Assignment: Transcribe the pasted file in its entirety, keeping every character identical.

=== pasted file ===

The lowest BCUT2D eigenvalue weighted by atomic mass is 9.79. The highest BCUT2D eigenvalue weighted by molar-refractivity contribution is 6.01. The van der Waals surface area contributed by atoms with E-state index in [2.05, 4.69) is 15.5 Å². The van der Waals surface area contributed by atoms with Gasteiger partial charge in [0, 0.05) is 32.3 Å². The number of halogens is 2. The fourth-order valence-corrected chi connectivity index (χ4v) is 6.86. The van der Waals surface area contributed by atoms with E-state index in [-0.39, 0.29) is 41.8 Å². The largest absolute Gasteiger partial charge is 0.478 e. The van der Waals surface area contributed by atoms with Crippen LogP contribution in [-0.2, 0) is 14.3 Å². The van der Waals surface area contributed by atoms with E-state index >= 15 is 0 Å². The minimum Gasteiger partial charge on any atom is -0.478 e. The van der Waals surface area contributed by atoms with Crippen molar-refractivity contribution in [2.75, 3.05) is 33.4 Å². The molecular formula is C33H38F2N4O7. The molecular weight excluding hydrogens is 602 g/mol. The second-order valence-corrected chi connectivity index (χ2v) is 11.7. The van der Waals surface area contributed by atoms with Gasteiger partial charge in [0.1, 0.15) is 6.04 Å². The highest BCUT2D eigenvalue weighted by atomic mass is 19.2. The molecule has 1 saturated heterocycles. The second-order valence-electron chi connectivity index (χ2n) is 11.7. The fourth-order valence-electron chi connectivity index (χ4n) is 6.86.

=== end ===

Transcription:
The lowest BCUT2D eigenvalue weighted by atomic mass is 9.79. The highest BCUT2D eigenvalue weighted by molar-refractivity contribution is 6.01. The van der Waals surface area contributed by atoms with E-state index in [2.05, 4.69) is 15.5 Å². The van der Waals surface area contributed by atoms with Gasteiger partial charge in [0, 0.05) is 32.3 Å². The number of halogens is 2. The fourth-order valence-corrected chi connectivity index (χ4v) is 6.86. The van der Waals surface area contributed by atoms with E-state index in [-0.39, 0.29) is 41.8 Å². The largest absolute Gasteiger partial charge is 0.478 e. The van der Waals surface area contributed by atoms with Crippen LogP contribution in [-0.2, 0) is 14.3 Å². The van der Waals surface area contributed by atoms with E-state index >= 15 is 0 Å². The minimum Gasteiger partial charge on any atom is -0.478 e. The van der Waals surface area contributed by atoms with Crippen molar-refractivity contribution in [2.75, 3.05) is 33.4 Å². The molecular formula is C33H38F2N4O7. The molecular weight excluding hydrogens is 602 g/mol. The second-order valence-corrected chi connectivity index (χ2v) is 11.7. The van der Waals surface area contributed by atoms with Gasteiger partial charge in [0.1, 0.15) is 6.04 Å². The highest BCUT2D eigenvalue weighted by atomic mass is 19.2. The molecule has 1 saturated heterocycles. The second-order valence-electron chi connectivity index (χ2n) is 11.7. The fourth-order valence-electron chi connectivity index (χ4n) is 6.86.